IPCC Report Quick Takeaways
...and where do we go from here?
The United Nations (UN) released the Intergovernmental Panel on Climate Change (IPCC) report today. This is the first IPCC update since 2013. The report is 3,949 pages long and synthesizes data from 14,000 studies. Thus, my initial analysis is incomplete, but these are the key takeaways & questions from what I've seen so far.
Here's what you need to know:
Temperatures on earth will rise by approximately 1.5C in the next two decades.
Context: The last decade is the hottest the planet has been in 125,000 years (since the Ice Age).
Context: Experts estimated that current policies put the world on track for roughly 3C of warming by the end of the century.
We cannot rule out a near-2m (6 ft) rise in sea levels by 2100.
Context: Sea level rise averaged 8 inches over the past century, and the rate of increase has doubled since 2006.
Context: Sea level rise is irreversible.
We can expect a significant jump in extreme weather over the next 20 or 30 years.
While existing levels of climate change are locked in, we can prevent further global warming but we must act NOW.
Sea level rise
Coastal areas are already experiencing the impacts of sea level rise and flooding. At what point do we go from hoisting homes up on cinder blocks to moving somewhere else entirely?
I am heartened to see climate-based infrastructure upgrades included in the bipartisan infrastructure deal. I hope we'll be even more proactive moving forward but I'm not confident about our ability to think long-term and act quickly enough.
The 1.5C increase over the next 20 years is locked in.
Nearly 1 billion people worldwide will swelter from more frequent life-threatening heat waves. Hundreds of millions more will struggle for water because of severe droughts. Some animal and plant species alive today will be gone. Coral reefs, and the fisheries they maintain, will die en masse.
The report predicts a significant jump in extreme weather over the next 20 or 30 years.
We can stop the planet from getting even hotter, but we would need to stop adding carbon dioxide to the atmosphere by 2050, which would require an immediate hard pivot from fossil fuels.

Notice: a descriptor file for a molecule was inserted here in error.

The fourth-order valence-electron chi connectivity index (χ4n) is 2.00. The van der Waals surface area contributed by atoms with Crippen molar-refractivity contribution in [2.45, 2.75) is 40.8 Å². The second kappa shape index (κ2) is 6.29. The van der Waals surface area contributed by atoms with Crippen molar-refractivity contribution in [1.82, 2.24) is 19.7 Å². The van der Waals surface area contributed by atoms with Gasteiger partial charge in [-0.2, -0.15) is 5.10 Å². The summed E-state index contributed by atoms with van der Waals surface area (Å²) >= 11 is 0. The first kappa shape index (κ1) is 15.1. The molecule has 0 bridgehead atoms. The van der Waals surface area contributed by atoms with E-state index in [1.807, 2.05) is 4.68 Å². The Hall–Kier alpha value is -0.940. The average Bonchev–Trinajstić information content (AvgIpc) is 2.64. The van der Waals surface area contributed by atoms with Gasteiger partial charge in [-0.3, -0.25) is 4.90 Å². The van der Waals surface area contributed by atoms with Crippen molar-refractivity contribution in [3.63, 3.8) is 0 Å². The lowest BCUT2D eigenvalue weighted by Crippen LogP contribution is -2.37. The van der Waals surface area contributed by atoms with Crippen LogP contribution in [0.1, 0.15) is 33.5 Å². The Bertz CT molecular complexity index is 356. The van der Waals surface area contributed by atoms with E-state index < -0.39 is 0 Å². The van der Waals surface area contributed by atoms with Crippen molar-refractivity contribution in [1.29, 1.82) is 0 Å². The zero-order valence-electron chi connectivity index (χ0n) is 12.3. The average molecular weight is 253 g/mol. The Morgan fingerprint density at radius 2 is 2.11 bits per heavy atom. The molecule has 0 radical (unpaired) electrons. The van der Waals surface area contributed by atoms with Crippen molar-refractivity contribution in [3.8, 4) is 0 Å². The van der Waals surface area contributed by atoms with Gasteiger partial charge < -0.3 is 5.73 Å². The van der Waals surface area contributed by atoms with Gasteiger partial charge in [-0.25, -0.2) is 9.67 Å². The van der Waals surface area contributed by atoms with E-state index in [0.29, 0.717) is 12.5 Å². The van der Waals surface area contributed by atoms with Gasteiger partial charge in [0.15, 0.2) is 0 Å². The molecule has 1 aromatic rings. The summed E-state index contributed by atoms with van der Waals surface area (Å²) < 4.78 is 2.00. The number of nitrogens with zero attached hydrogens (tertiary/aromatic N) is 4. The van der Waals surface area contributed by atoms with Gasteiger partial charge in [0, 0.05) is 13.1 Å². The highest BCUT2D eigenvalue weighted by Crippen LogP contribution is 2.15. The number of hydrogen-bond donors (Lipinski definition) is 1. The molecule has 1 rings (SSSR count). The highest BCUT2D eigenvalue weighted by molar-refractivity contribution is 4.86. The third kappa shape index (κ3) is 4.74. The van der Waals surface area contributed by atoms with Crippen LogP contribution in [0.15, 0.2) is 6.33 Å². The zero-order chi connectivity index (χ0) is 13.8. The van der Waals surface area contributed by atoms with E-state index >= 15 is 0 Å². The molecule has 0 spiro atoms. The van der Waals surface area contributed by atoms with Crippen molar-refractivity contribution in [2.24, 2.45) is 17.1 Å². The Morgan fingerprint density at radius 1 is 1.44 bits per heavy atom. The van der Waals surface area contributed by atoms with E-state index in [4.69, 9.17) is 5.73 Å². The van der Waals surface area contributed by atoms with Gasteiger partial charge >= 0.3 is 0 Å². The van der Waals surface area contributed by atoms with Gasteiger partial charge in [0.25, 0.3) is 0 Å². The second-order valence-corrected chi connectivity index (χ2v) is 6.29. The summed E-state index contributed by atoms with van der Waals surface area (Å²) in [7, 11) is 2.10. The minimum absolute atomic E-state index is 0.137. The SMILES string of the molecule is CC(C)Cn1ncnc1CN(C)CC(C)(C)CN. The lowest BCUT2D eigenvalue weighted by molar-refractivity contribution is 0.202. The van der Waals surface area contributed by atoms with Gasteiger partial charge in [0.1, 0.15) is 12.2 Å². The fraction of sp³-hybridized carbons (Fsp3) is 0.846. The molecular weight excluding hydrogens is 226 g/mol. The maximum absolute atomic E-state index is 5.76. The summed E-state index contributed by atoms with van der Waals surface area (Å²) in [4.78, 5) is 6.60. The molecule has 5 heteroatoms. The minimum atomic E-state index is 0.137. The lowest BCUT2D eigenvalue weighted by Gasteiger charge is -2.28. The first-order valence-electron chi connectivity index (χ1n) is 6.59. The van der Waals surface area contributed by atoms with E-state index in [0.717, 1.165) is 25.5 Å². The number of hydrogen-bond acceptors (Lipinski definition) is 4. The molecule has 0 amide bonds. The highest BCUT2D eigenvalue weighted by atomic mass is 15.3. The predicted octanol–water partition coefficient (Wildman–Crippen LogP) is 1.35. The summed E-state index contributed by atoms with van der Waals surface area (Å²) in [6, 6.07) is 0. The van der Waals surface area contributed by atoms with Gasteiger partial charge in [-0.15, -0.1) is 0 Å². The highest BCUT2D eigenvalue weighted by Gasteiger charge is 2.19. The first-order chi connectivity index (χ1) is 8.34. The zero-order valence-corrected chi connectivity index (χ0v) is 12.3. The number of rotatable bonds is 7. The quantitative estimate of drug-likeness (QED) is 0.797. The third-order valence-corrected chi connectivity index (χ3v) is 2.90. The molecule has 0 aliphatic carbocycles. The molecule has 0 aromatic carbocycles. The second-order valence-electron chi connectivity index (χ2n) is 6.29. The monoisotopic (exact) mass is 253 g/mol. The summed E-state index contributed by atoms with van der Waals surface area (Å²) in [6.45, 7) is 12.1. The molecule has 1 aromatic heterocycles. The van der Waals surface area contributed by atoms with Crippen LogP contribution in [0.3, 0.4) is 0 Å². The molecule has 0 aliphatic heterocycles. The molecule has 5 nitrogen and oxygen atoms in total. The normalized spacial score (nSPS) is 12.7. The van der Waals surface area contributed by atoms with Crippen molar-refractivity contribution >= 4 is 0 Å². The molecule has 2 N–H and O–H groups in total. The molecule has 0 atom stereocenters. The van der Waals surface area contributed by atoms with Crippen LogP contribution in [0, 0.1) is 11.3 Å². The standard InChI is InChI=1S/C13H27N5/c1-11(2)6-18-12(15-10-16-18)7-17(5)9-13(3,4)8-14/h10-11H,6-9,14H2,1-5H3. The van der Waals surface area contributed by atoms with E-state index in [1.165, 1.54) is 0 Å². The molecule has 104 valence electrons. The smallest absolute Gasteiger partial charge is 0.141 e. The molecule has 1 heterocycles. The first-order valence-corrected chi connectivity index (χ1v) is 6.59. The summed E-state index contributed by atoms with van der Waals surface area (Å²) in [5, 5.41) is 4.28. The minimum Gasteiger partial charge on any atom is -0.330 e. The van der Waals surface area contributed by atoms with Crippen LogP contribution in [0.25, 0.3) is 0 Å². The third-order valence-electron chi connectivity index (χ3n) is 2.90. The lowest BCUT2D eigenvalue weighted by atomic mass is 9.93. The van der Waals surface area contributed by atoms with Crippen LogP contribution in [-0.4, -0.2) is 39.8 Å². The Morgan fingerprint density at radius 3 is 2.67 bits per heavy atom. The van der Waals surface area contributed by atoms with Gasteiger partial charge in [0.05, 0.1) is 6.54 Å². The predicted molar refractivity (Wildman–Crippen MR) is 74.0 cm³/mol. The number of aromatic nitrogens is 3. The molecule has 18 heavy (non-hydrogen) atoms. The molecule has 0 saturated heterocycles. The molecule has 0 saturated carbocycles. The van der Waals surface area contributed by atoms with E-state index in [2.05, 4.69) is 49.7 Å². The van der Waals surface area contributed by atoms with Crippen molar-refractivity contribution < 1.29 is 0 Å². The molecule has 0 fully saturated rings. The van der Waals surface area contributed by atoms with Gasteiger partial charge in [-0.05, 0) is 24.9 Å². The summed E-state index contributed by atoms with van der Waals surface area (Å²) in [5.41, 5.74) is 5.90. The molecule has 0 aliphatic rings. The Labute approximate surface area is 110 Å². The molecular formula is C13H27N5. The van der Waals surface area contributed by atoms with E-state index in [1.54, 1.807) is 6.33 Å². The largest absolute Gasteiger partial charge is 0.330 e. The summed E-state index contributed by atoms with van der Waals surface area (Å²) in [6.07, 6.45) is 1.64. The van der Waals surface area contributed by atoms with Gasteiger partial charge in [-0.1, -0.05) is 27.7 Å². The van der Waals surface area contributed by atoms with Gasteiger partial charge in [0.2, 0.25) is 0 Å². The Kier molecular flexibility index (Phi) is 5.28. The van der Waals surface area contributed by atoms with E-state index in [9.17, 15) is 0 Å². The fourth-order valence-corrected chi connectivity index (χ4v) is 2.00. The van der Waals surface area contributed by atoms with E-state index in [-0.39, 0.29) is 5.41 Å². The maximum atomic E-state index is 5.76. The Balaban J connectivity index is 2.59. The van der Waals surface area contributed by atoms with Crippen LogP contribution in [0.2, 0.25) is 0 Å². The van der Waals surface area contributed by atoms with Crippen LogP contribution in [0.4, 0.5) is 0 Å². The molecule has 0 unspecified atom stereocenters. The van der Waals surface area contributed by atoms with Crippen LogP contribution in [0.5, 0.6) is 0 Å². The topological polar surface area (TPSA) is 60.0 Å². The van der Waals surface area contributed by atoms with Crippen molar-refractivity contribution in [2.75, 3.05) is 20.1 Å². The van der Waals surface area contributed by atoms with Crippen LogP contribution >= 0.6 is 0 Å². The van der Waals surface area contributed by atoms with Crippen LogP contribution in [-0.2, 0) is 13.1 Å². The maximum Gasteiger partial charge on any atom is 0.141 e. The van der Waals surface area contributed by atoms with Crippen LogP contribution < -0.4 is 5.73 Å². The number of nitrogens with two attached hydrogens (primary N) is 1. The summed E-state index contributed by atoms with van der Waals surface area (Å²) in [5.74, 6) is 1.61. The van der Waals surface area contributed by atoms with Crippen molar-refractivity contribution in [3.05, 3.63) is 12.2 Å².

I am not confident in our ability to achieve this.
If we fail in this effort and temperatures rise higher, the list of perils is exponentially more grim by the degree.
The New York Times reports, "a second report, set to be released in 2022, will detail how climate change might affect aspects of human society, such as coastal cities, farms or health care systems. A third report, also expected next year, will explore more fully strategies to reduce greenhouse gas emissions and halt global warming."
My initial thoughts/questions
We should be planning now for the migration patterns that will inevitably occur over the next century due to sea level rise, fires, flooding, drought, intense heat, and other natural disasters.
Where are the ideal climate zones for people to live?
How can we encourage land-use policies to disincentivize sprawl and incentivize clean, public transportation?
How will we realistically untangle ourselves from the fossil fuel lobby?
How will the increase in natural disasters impact agriculture and crop yields, and how will this impact the cost of food in the future?
How will this 1.5C increase impact pandemic risk and what steps should we be taking now to prepare?
Molly Beane @HeyMollyBLife Expectancy in U.S. Dropped 1.5 Years in 2020, Largely From the Pandemic The 18-month drop was the steepest decline since World War II, according to federal statistics. Black and Hispanic Americans were disproportionately affected. https://t.co/yKO0lOlwXa
Many are calling this report a ‘red alert.’ I hope it spurs us into radical action. We must remember that the forces of nature are always stronger than our attempts to dominate them.